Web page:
Royal biographer says Hollywood has prime Meghan Markle for star part in firm

When Lady Diana Spencer felt claustrophobic about her life she would get into her Mini Metro, put some favourite classical music on the cassette player and drive off at full speed.

She once told me that the moment she ­realised she was a prisoner of her circumstances was when she was staying at Buckingham Palace prior to her marriage and was desperate to get out into the real world.

She took the lift from the old nursery floor to the Privy Purse entrance and got into her car parked in the courtyard.

Just as she put the key in the ignition a burly detective got in beside her. “I am quite fine,” she told him. “I am just going for a drive.”

“M’Lady,” he said, “You are about to be part of the Royal Family and I have been ­assigned to protect you.”

The realisation that never again would she be able to be a free person was a shock to the young Diana. It was a wake-up call to the life she was about to enter.

“It’s too late, Dutch,” her ­sisters told her, using their favourite childhood name for their sister.

“Your face is on the tea towels.”

But that was almost 40 years ago.

Today Meghan Markle, an independent, strong American woman of 36, is about to enter the ivory tower of royalty.

She can have no real idea of what it entails and if she did she might have some serious doubts.

But her love for new husband Haz, as she calls him, has almost certainly blinded her to the reality of the life ahead of her.

The late Prince William of Gloucester, a cousin of the Queen who would have been a great uncle to Prince Harry, once remarked: “It is almost impossible to describe what it is like being a member of the Royal Family. I suppose in essence it comes down to this: you can never be your real self. Just to know you are royal inhibits you. You are automatically ­separated from the rest of the world.”

The Queen herself admitted: “I think the younger members of the family find the ­regimented side difficult.

“You can’t imagine what it’s like to have your whole life mapped out for you a year in advance.”

Prince Charles once complained. “It’s awful to be programmed… at times I get fed up with the whole idea.”

And his father Prince Philip has observed: “A small indiscretion can lead to all sorts of difficulties.

“We soon discover that it is much safer to unburden yourself to a member of the family than just a friend. You see you are never quite sure.”

The attention that any kind of failure or small indiscretion attracts is a relatively recent ­phenomenon. But it is one that Meghan, in the age of social media, has had to deal with.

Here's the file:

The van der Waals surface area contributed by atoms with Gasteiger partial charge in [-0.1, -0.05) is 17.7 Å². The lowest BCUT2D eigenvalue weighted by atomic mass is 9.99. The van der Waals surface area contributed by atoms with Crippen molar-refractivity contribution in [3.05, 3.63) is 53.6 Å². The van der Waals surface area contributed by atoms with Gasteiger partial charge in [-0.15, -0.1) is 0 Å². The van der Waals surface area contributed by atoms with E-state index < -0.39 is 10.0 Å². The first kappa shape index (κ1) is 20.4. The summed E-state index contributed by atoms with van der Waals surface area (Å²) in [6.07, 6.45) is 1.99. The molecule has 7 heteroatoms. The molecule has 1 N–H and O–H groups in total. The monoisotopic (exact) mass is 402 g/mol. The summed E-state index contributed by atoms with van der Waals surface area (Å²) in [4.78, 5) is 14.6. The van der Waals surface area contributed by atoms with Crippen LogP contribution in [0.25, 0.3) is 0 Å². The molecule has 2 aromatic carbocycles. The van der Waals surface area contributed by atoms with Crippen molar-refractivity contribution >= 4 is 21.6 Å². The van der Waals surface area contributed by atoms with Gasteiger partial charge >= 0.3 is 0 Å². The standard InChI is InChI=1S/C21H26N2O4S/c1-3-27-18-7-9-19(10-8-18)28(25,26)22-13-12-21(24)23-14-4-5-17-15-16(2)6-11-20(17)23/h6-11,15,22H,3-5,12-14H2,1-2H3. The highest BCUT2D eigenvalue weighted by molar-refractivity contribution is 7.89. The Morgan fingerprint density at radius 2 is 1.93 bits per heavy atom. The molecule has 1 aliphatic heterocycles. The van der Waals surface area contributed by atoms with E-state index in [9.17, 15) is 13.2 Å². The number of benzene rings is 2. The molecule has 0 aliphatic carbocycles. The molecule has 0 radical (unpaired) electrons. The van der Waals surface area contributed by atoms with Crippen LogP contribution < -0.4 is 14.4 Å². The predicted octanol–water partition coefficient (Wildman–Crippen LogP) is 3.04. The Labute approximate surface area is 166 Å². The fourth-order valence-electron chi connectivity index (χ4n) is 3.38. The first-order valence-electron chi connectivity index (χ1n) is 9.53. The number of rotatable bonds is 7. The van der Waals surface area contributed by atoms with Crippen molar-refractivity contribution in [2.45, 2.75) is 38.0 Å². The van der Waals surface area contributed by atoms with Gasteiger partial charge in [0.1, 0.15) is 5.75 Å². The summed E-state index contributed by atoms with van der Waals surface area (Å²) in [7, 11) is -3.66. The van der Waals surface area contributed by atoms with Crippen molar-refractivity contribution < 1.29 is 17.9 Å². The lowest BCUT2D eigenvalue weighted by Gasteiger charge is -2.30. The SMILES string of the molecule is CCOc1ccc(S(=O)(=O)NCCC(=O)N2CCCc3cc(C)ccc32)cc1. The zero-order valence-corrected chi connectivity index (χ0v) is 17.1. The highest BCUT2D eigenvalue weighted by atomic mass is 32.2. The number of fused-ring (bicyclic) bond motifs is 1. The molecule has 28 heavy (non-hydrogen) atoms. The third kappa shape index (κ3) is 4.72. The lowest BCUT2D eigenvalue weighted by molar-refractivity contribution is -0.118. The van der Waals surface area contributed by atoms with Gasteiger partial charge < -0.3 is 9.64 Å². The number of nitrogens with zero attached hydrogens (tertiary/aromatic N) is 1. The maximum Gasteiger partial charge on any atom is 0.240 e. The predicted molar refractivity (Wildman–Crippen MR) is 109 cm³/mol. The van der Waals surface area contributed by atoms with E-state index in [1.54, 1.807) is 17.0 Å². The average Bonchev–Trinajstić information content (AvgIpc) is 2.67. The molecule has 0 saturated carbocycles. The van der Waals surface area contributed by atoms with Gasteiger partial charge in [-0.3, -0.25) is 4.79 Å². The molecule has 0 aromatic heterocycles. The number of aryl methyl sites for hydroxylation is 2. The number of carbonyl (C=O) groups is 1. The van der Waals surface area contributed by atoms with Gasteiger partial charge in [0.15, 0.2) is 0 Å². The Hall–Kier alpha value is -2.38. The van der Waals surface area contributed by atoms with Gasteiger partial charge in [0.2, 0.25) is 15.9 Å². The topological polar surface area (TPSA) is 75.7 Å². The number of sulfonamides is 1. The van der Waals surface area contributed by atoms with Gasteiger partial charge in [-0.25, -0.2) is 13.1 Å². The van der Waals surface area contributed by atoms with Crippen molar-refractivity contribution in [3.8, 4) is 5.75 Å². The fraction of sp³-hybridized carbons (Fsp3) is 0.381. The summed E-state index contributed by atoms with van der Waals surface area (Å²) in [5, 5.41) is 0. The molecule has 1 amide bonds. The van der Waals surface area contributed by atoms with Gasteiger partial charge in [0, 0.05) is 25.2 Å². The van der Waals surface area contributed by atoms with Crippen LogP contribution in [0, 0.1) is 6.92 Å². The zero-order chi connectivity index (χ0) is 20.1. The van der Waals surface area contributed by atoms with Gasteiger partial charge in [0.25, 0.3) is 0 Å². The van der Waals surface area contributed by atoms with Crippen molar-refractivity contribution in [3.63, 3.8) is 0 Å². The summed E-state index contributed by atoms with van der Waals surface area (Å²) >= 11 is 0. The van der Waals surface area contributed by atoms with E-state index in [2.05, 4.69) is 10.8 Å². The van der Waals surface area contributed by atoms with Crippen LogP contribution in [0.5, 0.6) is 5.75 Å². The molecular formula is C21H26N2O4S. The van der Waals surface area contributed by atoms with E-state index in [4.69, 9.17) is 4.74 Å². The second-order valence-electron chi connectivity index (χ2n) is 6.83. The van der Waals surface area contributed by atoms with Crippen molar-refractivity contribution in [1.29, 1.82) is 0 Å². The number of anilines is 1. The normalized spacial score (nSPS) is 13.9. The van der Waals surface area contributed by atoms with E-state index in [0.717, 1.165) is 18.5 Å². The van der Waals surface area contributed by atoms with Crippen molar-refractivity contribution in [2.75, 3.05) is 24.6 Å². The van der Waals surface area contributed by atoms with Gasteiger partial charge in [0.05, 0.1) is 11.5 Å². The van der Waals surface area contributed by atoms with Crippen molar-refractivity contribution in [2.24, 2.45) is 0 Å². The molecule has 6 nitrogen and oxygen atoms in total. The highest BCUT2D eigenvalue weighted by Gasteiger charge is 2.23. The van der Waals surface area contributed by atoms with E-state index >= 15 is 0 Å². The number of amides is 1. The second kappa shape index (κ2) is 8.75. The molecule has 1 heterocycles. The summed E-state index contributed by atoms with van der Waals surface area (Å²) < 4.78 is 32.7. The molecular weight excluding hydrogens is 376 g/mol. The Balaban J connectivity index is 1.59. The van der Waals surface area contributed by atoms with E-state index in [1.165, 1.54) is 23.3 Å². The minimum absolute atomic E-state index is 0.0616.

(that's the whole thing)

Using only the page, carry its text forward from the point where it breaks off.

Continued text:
Her dysfunctional family has been dissected in a way that would have been unthinkable 20 years ago. But that is the climate in which she and they, however little she has to do with them, will have to live.

That makes it tough being married to the sixth in line to the throne. It is no longer Haz her man but Prince Harry her husband. And, as his wife, she will have to be part of the royal firm. It’s no longer about Meghan, the stunning actress who came from a broken home and relative poverty to ­television stardom.

It’s about the institution of the monarchy. It’s a business and she is just a cog in the wheel.

The protocol is archaic but it can be managed. She will learn that she must go through a door after the Queen and who she has to curtsy to.

She will manage it perfectly, like a script from Suits. But it is real life, and life without freedom. She will find that hard.

The qualities she learnt in Hollywood will stand her in good stead. Turning to just the right side for a picture and saying just the right thing to someone you will never meet again will be her forte.

Harry is so in love he will do everything to protect her and try to take her away from the front line of royalty as much as he can. The Queen’s idea that together they can reconquer the Commonwealth is a good one.

She knows they will face difficulties in readjusting to their new life.

If they manage to get it right they could perhaps conquer the world as Diana and Charles once hoped
they could do.

Meghan is a modern woman. America loves her because she is strong and independent, and I hope she doesn’t get crushed by the royal machine.

She will have to be careful about what she says and does. But with the help of the world’s ­darling, Prince Harry, I have few doubts she will manage it and take on her greatest role to Oscar-winning success.

  • Ingrid Seward is Editor in Chief of Majesty magazine and author of My Husband & I, the story of the Queen’s 70-year marriage.

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